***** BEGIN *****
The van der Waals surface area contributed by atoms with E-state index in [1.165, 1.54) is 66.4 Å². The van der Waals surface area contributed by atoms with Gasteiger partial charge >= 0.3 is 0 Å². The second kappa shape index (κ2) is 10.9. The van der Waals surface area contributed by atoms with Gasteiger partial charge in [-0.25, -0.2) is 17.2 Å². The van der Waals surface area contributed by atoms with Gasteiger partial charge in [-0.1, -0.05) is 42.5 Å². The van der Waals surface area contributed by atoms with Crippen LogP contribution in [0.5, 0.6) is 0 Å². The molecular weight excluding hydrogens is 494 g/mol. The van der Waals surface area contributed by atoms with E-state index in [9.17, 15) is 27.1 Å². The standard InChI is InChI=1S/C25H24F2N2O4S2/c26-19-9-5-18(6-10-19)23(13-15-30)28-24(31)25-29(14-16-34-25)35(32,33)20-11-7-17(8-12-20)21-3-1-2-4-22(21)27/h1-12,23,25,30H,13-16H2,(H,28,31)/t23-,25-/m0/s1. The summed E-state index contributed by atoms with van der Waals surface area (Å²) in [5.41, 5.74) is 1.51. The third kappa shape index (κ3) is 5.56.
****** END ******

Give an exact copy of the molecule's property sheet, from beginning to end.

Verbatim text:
The van der Waals surface area contributed by atoms with E-state index in [1.165, 1.54) is 66.4 Å². The van der Waals surface area contributed by atoms with Gasteiger partial charge >= 0.3 is 0 Å². The second kappa shape index (κ2) is 10.9. The van der Waals surface area contributed by atoms with Gasteiger partial charge in [-0.25, -0.2) is 17.2 Å². The van der Waals surface area contributed by atoms with Gasteiger partial charge in [-0.1, -0.05) is 42.5 Å². The van der Waals surface area contributed by atoms with Crippen LogP contribution in [0.5, 0.6) is 0 Å². The molecular weight excluding hydrogens is 494 g/mol. The van der Waals surface area contributed by atoms with E-state index in [9.17, 15) is 27.1 Å². The standard InChI is InChI=1S/C25H24F2N2O4S2/c26-19-9-5-18(6-10-19)23(13-15-30)28-24(31)25-29(14-16-34-25)35(32,33)20-11-7-17(8-12-20)21-3-1-2-4-22(21)27/h1-12,23,25,30H,13-16H2,(H,28,31)/t23-,25-/m0/s1. The summed E-state index contributed by atoms with van der Waals surface area (Å²) in [5.41, 5.74) is 1.51. The third kappa shape index (κ3) is 5.56.